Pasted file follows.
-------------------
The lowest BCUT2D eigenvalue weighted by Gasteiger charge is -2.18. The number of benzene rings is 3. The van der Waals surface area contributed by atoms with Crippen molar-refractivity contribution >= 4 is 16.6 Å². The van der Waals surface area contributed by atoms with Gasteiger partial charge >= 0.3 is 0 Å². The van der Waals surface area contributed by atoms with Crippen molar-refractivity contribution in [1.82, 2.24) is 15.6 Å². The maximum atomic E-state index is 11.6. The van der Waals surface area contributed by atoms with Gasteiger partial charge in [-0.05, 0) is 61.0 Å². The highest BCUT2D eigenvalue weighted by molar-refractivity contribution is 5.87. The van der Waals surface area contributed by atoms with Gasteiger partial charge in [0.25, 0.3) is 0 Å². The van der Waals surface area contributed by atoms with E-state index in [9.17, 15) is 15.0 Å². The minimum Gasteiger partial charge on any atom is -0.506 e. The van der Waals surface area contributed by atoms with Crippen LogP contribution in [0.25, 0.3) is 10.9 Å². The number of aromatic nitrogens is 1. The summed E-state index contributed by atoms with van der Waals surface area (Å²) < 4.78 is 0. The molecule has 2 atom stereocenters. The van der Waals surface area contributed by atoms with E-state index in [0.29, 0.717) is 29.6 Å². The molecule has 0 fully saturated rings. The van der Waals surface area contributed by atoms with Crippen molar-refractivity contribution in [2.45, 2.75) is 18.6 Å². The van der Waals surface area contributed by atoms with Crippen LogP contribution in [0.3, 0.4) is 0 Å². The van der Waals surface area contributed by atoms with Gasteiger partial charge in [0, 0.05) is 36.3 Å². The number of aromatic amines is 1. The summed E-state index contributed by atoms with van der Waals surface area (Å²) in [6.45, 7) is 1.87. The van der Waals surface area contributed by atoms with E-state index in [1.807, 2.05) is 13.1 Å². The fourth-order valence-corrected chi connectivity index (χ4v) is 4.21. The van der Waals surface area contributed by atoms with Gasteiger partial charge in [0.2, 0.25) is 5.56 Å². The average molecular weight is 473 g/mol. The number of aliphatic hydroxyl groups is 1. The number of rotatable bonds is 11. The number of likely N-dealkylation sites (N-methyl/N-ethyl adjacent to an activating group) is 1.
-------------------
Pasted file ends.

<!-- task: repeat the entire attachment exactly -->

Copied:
The lowest BCUT2D eigenvalue weighted by Gasteiger charge is -2.18. The number of benzene rings is 3. The van der Waals surface area contributed by atoms with Crippen molar-refractivity contribution >= 4 is 16.6 Å². The van der Waals surface area contributed by atoms with Gasteiger partial charge >= 0.3 is 0 Å². The van der Waals surface area contributed by atoms with Crippen molar-refractivity contribution in [1.82, 2.24) is 15.6 Å². The maximum atomic E-state index is 11.6. The van der Waals surface area contributed by atoms with Gasteiger partial charge in [-0.05, 0) is 61.0 Å². The highest BCUT2D eigenvalue weighted by molar-refractivity contribution is 5.87. The van der Waals surface area contributed by atoms with Gasteiger partial charge in [0.25, 0.3) is 0 Å². The van der Waals surface area contributed by atoms with E-state index in [9.17, 15) is 15.0 Å². The minimum Gasteiger partial charge on any atom is -0.506 e. The van der Waals surface area contributed by atoms with Crippen LogP contribution in [0.25, 0.3) is 10.9 Å². The number of aromatic nitrogens is 1. The summed E-state index contributed by atoms with van der Waals surface area (Å²) < 4.78 is 0. The molecule has 2 atom stereocenters. The van der Waals surface area contributed by atoms with E-state index in [0.29, 0.717) is 29.6 Å². The molecule has 0 fully saturated rings. The van der Waals surface area contributed by atoms with Crippen molar-refractivity contribution in [2.45, 2.75) is 18.6 Å². The van der Waals surface area contributed by atoms with Crippen LogP contribution in [0.3, 0.4) is 0 Å². The van der Waals surface area contributed by atoms with Gasteiger partial charge in [0, 0.05) is 36.3 Å². The number of aromatic amines is 1. The summed E-state index contributed by atoms with van der Waals surface area (Å²) in [6.45, 7) is 1.87. The van der Waals surface area contributed by atoms with E-state index in [1.807, 2.05) is 13.1 Å². The fourth-order valence-corrected chi connectivity index (χ4v) is 4.21. The van der Waals surface area contributed by atoms with Gasteiger partial charge in [0.2, 0.25) is 5.56 Å². The average molecular weight is 473 g/mol. The number of aliphatic hydroxyl groups is 1. The number of rotatable bonds is 11. The number of likely N-dealkylation sites (N-methyl/N-ethyl adjacent to an activating group) is 1.